Various historical and bibliographic sources attribute the introduction of the onion in the Mediterranean basin, and especially Calabria, before the Phoenicians and after the Greeks.
The plots of land adjacent to the coast of Calabria had the ideal soil and climate conditions for this unique ecotype, a lover of cool soil overlooking the sea. Citations found in the writings of many travellers who reached Calabria between 8th and 9th centuries and visited the Tyrrhenian coast between Pizzo and Tropea Pizzo, speak of red onions.
This product spread with greater intensity in the Bourbon period, when it began to be requested by Northern Europe, while, with the intensification of trade in the mid-1950s, it began to be known and appreciated in overseas markets as well.
Cultivation begins with the preparation of the soil, which is ploughed and milled.
Planting is done in three different ways: planting bulbs, direct sowing and transplanting seedlings with bare roots. Bulbs are planted in late August for production in October.
Direct sowing is done in loose, well-levelled soil in late August-early September and, with this planting method, production is delayed during Christmas.
Transplanting involves preparing seedlings in outdoor seedbeds during August and September, with transplantation in late September-early October so as to start production from December-January to March and in any event later than for direct sowing.
Successful cultivation requires special attention to irrigation, especially in the early stages of the crop cycle and particularly using direct sowing and working in soils with a low water retention capacity.
The harvest is done by hand and, for reserve onions, when the bulbs reach a considerable size and the so-called “necks” are a deep red colour.
The onions are pulled out and left in the field to dry for at least 8 days.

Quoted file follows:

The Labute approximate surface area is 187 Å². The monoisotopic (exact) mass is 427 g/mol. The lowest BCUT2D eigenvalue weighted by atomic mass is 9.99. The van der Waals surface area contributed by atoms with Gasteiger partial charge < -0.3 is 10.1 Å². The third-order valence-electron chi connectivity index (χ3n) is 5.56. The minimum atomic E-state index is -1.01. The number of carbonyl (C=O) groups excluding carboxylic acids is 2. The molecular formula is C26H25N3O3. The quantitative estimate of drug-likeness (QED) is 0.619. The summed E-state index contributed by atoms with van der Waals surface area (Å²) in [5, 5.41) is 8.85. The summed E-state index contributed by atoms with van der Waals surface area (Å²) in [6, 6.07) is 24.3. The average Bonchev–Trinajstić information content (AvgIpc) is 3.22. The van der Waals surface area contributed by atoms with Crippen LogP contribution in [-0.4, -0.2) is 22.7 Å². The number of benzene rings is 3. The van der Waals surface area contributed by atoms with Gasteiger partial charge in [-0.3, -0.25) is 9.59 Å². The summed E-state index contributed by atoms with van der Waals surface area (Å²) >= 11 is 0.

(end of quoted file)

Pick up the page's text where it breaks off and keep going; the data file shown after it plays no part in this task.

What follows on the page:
While the cipollotto (spring onion) variety and onions to be eaten fresh are pulled when the tails are still an intense green and the “necks” begin to turn red.
The soil, temperature, daylight hours of the district of the medium-high Tyrrhenian coast of Calabria, its peculiar genetic heritage and human ingenuity, are solely responsible for the excellent physical-chemical and sensory characteristics of this product.
The production area of this ecotype is well defined: it includes the medium-high Tyrrhenian coast of Calabria, involving the Provinces of Cosenza, Catanzaro and Vibo Valentia.
The area consists of deep, sandy and fertile soil with a wealth of streams and a Mediterranean micro-climate.
In these places, the sun and the sea mitigate the winters without creating too many temperature changes: this seems to be the cause of the sweet flavour that characterizes the Cipolla Rossa di Tropea Calabria, which can be eaten directly as they are harvested.
While this crop is not a driver of Calabrian agriculture, Cipolla Rossa di Tropea Calabria IGP is an important economic as well as social and cultural resource due to its close relationship with the area.
For this reason, there are no problems placing it on the market, because its unique sensory characteristics make it attractive and sought after all over the world, on both Italian and international markets.
Curator — Consorzio della Cipolla Rossa di Tropea Calabria